After a second season without lighting the lamp, the Devils returned to the finals, only to fall in seven games to the Colorado Avalanche. The 2001-02 season also passed by with no goals, extending the drought to three seasons plus, which gave Daneyko the record with his 246th consecutive regular season game to surpass Rich Pilon as the record holder.
Entering the 2002-03 season, Daneyko's 20th, people wondered if he would ever score again before calling it a career. The streak finally ended on October 5, 2002 when Daneyko scored from the point with a slap shot against Martin Biron at 17:07 of the first period on a delayed penalty during a 2-1 win over the Buffalo Sabres, ending his drought at 255 games, which still stands as the record today.
"You know we're hurting for goals when we ask Daneyko to step up!" John Madden said in the dressing room following the game.
"I've been scoring al lot on Marty (Brodeur) of late in practice," Daneyko said. "I said, 'Jeez, I wish I could do that in a game.' Fortunately, tonight the blind squirrel found an acorn."
Daneyko found the net once again before the end of the season to bring his career goal total up to 36.
That season the Devils again qualified for the postseason, the 14th time in 16 seasons and Daneyko played in the Devils first dozen games, but was left out of the lineup going forward. But when coach Pat Burns needed a spark, Daneyko was back on the ice for the critical Game 7 of the Stanley Cup Finals, which the Devils won by a score of 3-0, ending his career on a high note that most players can only dream of, capped off by Burns putting him on the ice for the final shift of the game. He was only one of five players who were on the Devils for all three Stanley Cup championships.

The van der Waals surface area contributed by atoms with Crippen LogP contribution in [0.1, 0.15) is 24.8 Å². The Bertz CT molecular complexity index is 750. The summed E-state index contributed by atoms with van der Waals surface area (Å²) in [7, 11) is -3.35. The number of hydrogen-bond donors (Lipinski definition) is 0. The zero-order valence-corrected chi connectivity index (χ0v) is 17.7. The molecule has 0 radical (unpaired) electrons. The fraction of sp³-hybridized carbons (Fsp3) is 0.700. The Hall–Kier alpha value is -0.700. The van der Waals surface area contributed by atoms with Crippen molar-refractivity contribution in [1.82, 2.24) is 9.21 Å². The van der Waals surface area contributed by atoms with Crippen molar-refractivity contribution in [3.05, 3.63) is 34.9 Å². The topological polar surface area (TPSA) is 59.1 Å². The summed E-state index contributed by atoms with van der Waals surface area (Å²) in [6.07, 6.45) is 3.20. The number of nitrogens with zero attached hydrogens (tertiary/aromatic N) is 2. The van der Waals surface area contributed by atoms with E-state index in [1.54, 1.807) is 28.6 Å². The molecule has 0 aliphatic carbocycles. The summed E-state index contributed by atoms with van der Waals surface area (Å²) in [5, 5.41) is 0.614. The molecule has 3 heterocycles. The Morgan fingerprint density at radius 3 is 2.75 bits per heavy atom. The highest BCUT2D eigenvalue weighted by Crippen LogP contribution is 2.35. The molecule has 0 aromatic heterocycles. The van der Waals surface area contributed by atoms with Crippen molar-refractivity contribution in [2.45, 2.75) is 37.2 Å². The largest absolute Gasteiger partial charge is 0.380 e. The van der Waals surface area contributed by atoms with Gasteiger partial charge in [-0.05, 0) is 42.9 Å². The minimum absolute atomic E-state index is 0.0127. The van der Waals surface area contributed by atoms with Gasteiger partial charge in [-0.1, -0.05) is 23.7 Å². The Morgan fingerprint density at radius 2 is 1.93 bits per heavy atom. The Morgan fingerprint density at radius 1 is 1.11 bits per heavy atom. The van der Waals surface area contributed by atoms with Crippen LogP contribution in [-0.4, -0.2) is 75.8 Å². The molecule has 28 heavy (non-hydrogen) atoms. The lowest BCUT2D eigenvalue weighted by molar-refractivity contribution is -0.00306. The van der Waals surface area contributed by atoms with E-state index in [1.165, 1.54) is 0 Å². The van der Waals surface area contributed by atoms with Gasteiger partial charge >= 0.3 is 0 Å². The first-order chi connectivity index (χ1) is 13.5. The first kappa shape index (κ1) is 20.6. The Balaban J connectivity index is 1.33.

It must be noted however, while Daneyko's goal-less record officially stands at 255 regular season games, he did score during the 2000 playoffs after his first scoreless season, meaning his actual longest drought was more in the neighborhood of 150 actual games, but that's not what goes into the record books. Still, three Stanley Cup championships will make one forget about any number of dubious records.
Having spent his entire career with New Jersey, Daneyko was rewarded with the honor of being only the second player in team history to have his number retired which occurred on March 24, 2006.
He (and his new teeth!) remain with the Devils organization as part of their broadcast team.
Aside from his 36 NHL goals, his NHL totals are 1,283 games (the Devils all-time leader), 142 assists and 178 points and 2,519 penalty minutes, the vast majority accumulated in the first half of his career, as he never reached 100 minutes during his final seven seasons.
Today's featured jersey is a 2001-02 New Jersey Devils Ken Daneyko jersey as worn when he ended his NHL record regular season goal scoring drought. The Devils first adopted this style red and black jersey for the 1992-93 season after wearing their original red and green jerseys for their first ten seasons.
Following the change to their current red and black sweaters, now 20 years ago, the Devils have captured three Stanley Cups, resisted all temptation to introduce a third jersey, have not altered their name and number font even once and insisted they maintain their look during the change to the new Reebok Edge jerseys in what is becoming a true league classic along the lines of timeless sweaters worn by the Montreal Canadiens and Detroit Red Wings.
Today's video section begins with proof that Daneyko was capable of putting the puck in the net despite his record, as he scores during Gam3 1 of the 2000 Stanley Cup Finals.
This next video is Daneyko's first shift in Game 7 of the 2003 Stanley Cup Finals, the last game of his career.
We are really, really overdue for some Rick Jeanneret and it's time to rectify that with a good one between Daneyko and Rob Ray, who was very fortunate to have been wearing a helmet.
The softer side of Ken Daneyko, as he competes on the Canadian reality show "Battle of the Blades".